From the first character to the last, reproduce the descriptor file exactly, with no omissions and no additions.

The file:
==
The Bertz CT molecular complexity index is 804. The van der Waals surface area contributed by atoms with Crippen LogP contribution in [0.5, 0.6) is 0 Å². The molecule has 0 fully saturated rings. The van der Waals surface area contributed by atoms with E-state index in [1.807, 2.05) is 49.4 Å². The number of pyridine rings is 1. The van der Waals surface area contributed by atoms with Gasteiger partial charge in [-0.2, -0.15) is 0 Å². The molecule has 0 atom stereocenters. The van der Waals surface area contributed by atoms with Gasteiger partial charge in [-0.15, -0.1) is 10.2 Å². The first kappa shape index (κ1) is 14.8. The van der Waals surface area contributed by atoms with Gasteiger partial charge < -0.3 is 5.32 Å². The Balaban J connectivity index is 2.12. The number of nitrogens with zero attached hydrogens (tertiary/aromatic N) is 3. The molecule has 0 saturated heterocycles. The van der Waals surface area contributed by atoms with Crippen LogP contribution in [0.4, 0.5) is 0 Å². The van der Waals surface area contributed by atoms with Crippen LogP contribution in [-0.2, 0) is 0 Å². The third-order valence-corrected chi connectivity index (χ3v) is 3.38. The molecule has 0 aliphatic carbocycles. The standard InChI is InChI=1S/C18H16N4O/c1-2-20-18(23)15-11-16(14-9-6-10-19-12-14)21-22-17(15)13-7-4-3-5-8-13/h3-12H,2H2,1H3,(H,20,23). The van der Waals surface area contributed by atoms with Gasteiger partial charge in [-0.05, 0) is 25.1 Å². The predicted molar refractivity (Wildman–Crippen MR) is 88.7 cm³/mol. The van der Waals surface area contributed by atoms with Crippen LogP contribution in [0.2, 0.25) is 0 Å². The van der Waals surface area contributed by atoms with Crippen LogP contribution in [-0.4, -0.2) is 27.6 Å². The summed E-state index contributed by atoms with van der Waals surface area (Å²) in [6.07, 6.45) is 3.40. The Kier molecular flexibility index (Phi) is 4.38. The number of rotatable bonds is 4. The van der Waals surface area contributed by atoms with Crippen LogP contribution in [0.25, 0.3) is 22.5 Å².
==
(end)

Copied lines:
The Bertz CT molecular complexity index is 804. The van der Waals surface area contributed by atoms with Crippen LogP contribution in [0.5, 0.6) is 0 Å². The molecule has 0 fully saturated rings. The van der Waals surface area contributed by atoms with E-state index in [1.807, 2.05) is 49.4 Å². The number of pyridine rings is 1. The van der Waals surface area contributed by atoms with Gasteiger partial charge in [-0.2, -0.15) is 0 Å². The molecule has 0 atom stereocenters. The van der Waals surface area contributed by atoms with Gasteiger partial charge in [-0.15, -0.1) is 10.2 Å². The first kappa shape index (κ1) is 14.8. The van der Waals surface area contributed by atoms with Gasteiger partial charge < -0.3 is 5.32 Å². The Balaban J connectivity index is 2.12. The number of nitrogens with zero attached hydrogens (tertiary/aromatic N) is 3. The molecule has 0 saturated heterocycles. The van der Waals surface area contributed by atoms with Crippen LogP contribution in [0.4, 0.5) is 0 Å². The van der Waals surface area contributed by atoms with Crippen LogP contribution in [-0.2, 0) is 0 Å². The third-order valence-corrected chi connectivity index (χ3v) is 3.38. The molecule has 0 aliphatic carbocycles. The standard InChI is InChI=1S/C18H16N4O/c1-2-20-18(23)15-11-16(14-9-6-10-19-12-14)21-22-17(15)13-7-4-3-5-8-13/h3-12H,2H2,1H3,(H,20,23). The van der Waals surface area contributed by atoms with Gasteiger partial charge in [-0.05, 0) is 25.1 Å². The predicted molar refractivity (Wildman–Crippen MR) is 88.7 cm³/mol. The van der Waals surface area contributed by atoms with Crippen LogP contribution in [0.2, 0.25) is 0 Å². The van der Waals surface area contributed by atoms with Crippen LogP contribution in [-0.4, -0.2) is 27.6 Å². The summed E-state index contributed by atoms with van der Waals surface area (Å²) in [6.07, 6.45) is 3.40. The Kier molecular flexibility index (Phi) is 4.38. The number of rotatable bonds is 4. The van der Waals surface area contributed by atoms with Crippen LogP contribution in [0.25, 0.3) is 22.5 Å².